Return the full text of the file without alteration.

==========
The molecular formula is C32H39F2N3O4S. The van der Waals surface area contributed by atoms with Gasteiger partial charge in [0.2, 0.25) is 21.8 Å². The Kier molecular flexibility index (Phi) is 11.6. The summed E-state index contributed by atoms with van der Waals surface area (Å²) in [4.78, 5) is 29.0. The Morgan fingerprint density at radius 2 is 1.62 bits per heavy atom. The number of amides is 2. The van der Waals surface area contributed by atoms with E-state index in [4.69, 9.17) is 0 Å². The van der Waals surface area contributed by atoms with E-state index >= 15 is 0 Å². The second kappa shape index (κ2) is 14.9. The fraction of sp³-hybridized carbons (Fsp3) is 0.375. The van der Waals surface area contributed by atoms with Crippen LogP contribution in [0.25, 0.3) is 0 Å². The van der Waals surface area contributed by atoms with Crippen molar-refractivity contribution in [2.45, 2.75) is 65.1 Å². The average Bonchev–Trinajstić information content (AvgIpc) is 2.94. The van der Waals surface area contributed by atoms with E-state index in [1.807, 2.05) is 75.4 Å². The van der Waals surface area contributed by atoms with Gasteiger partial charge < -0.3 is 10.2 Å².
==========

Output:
The molecular formula is C32H39F2N3O4S. The van der Waals surface area contributed by atoms with Gasteiger partial charge in [0.2, 0.25) is 21.8 Å². The Kier molecular flexibility index (Phi) is 11.6. The summed E-state index contributed by atoms with van der Waals surface area (Å²) in [4.78, 5) is 29.0. The Morgan fingerprint density at radius 2 is 1.62 bits per heavy atom. The number of amides is 2. The van der Waals surface area contributed by atoms with E-state index in [4.69, 9.17) is 0 Å². The van der Waals surface area contributed by atoms with E-state index >= 15 is 0 Å². The second kappa shape index (κ2) is 14.9. The fraction of sp³-hybridized carbons (Fsp3) is 0.375. The van der Waals surface area contributed by atoms with Crippen LogP contribution in [0.25, 0.3) is 0 Å². The van der Waals surface area contributed by atoms with Crippen molar-refractivity contribution in [2.45, 2.75) is 65.1 Å². The average Bonchev–Trinajstić information content (AvgIpc) is 2.94. The van der Waals surface area contributed by atoms with E-state index in [1.807, 2.05) is 75.4 Å². The van der Waals surface area contributed by atoms with Gasteiger partial charge < -0.3 is 10.2 Å².